The use and regulation of Assisted Reproductive Technologies (ARTs) has undergone repeated significant changes since the 1980s, partly to accommodate biotechnological developments, partly to recognize shifts in socio-cultural practices of kinship and family. These changes have generally been towards greater inclusivity but have been variedly legislated and implemented in the diverse European countries, leading to ‘reproductive migration’. As the numbers of ART users and clinics rise, there is a clear need to provide a common European framework for ART: this is the purpose of this project.
One social group particularly affected by ART policies are queer and transgender people. Most research on their use of ART is performed in English-speaking, western European countries, much less in central European ones and virtually none in east European countries - this project will fill that gap. However, eastern Europeans and their clinics play a major role in European ART use through ‘fertility tourism’ and the provision of biomaterials (eggs, sperm, etc.). This 3-stage comparative project will examine the regulation of ART and the experiences of self-identified queer and transgender people with ART in 6 purposely selected European countries: Austria, Estonia, Poland, Sweden, Spain and the UK, in order to draft a more inclusive common European framework for ART. To do so, the ER will work at the Centre for Gender Research (CGR) at Uppsala University, Sweden, analyzing diverse national European ART guidelines and frameworks, collecting original empirical data on queer and transgender people’s experiences of ART, and drafting the framework. Purposive sampling and innovative methods such as community feedback loops will help to create outcomes that impact not only ART research, but importantly on ART policies and legislations, on LGBTQI rights and ART, on LGBTQI people and their families, and on strengthening the EU as a union with common frameworks.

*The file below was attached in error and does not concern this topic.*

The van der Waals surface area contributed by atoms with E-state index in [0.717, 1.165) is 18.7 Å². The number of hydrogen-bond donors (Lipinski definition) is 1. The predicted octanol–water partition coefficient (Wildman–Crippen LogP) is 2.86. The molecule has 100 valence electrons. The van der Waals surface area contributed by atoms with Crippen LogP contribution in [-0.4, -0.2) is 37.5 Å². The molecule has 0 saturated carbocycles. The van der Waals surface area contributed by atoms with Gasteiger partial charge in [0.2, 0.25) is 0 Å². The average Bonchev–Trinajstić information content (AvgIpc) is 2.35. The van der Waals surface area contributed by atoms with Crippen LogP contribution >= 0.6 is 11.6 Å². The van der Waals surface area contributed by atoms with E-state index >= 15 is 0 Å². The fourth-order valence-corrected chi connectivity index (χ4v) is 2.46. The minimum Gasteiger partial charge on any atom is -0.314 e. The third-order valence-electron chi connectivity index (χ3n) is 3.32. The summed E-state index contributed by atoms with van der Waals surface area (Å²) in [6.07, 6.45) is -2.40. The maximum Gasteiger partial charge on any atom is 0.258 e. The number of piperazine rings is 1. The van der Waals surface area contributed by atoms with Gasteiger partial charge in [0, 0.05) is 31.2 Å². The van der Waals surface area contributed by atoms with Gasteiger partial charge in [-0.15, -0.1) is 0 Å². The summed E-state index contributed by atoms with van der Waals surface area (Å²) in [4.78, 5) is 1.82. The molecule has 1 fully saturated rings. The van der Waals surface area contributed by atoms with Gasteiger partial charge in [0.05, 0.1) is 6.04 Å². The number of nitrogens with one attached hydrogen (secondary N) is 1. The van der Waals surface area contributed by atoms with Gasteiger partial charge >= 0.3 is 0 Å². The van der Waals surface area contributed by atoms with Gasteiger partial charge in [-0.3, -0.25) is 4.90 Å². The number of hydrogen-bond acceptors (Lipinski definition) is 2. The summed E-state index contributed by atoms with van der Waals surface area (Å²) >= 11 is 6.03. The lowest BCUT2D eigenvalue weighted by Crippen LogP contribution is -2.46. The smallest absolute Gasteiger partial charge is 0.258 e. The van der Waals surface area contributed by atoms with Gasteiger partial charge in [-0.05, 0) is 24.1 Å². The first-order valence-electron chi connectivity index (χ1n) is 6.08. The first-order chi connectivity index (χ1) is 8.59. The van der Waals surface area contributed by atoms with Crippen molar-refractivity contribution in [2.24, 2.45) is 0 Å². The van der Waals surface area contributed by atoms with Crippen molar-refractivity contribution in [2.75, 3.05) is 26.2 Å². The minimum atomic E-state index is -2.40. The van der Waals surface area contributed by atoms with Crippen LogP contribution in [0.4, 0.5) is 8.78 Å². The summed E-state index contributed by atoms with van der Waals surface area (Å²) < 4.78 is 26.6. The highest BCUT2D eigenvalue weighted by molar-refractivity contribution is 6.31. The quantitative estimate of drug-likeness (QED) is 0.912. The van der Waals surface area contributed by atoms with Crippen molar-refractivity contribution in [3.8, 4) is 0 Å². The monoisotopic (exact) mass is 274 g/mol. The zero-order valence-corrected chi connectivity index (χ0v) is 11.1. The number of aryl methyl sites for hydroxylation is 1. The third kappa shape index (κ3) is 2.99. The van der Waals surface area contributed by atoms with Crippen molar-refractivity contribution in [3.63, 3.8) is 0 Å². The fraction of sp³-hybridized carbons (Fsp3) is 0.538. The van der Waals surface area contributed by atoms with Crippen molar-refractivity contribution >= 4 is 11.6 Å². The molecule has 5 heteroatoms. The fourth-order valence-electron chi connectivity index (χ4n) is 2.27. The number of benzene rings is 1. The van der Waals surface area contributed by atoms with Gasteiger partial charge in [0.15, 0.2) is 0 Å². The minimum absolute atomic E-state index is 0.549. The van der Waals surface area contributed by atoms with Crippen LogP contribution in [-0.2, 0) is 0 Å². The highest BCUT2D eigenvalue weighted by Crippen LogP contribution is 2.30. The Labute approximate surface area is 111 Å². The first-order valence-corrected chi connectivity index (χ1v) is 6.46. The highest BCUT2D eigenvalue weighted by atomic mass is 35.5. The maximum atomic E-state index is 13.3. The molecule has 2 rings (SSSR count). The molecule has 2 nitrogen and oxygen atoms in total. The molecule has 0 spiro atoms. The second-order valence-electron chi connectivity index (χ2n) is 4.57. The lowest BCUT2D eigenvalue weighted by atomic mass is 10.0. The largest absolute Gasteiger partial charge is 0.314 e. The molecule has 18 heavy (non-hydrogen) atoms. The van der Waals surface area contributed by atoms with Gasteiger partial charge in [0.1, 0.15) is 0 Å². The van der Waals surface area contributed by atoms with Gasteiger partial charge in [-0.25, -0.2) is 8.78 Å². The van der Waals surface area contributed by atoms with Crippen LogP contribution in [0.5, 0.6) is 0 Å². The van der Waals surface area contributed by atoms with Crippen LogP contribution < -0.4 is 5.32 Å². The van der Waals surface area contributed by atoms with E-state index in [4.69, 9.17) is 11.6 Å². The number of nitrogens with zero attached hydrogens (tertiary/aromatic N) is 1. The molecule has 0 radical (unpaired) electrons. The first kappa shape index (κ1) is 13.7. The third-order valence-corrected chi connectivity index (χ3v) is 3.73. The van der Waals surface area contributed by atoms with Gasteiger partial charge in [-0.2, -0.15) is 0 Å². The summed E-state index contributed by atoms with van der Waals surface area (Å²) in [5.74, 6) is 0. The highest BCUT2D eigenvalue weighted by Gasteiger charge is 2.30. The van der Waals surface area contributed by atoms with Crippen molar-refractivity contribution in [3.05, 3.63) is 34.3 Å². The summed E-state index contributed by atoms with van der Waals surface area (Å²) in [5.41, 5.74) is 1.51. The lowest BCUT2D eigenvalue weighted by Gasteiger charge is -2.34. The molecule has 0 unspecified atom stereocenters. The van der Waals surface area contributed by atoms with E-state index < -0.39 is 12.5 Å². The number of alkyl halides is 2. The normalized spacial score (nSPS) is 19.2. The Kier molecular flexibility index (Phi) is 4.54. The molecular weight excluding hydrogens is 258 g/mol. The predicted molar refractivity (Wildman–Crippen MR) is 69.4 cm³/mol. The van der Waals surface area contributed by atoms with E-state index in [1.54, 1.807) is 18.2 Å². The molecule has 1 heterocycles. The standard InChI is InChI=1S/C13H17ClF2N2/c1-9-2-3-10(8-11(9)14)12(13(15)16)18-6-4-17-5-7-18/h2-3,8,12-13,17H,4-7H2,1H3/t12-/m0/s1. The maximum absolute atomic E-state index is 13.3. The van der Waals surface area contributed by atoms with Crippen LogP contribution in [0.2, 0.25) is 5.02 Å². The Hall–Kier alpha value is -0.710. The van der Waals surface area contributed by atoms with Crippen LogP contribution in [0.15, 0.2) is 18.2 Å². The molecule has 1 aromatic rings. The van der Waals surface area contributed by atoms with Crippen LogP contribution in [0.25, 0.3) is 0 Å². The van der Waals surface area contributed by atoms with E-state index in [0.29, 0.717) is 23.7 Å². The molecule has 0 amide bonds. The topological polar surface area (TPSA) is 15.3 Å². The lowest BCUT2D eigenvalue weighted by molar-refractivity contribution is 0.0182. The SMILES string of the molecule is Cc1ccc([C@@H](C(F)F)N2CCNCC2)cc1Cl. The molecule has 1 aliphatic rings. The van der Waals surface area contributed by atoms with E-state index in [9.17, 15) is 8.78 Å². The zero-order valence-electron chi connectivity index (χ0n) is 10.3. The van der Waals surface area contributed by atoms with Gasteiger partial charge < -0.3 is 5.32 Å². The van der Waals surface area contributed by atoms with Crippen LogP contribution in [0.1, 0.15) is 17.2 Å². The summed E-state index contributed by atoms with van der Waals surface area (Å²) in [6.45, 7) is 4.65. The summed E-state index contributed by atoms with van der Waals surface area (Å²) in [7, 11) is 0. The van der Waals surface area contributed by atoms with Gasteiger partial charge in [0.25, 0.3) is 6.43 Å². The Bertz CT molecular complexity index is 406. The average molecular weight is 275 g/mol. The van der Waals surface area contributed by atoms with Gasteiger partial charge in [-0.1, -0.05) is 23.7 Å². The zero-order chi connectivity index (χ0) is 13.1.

Fields of science
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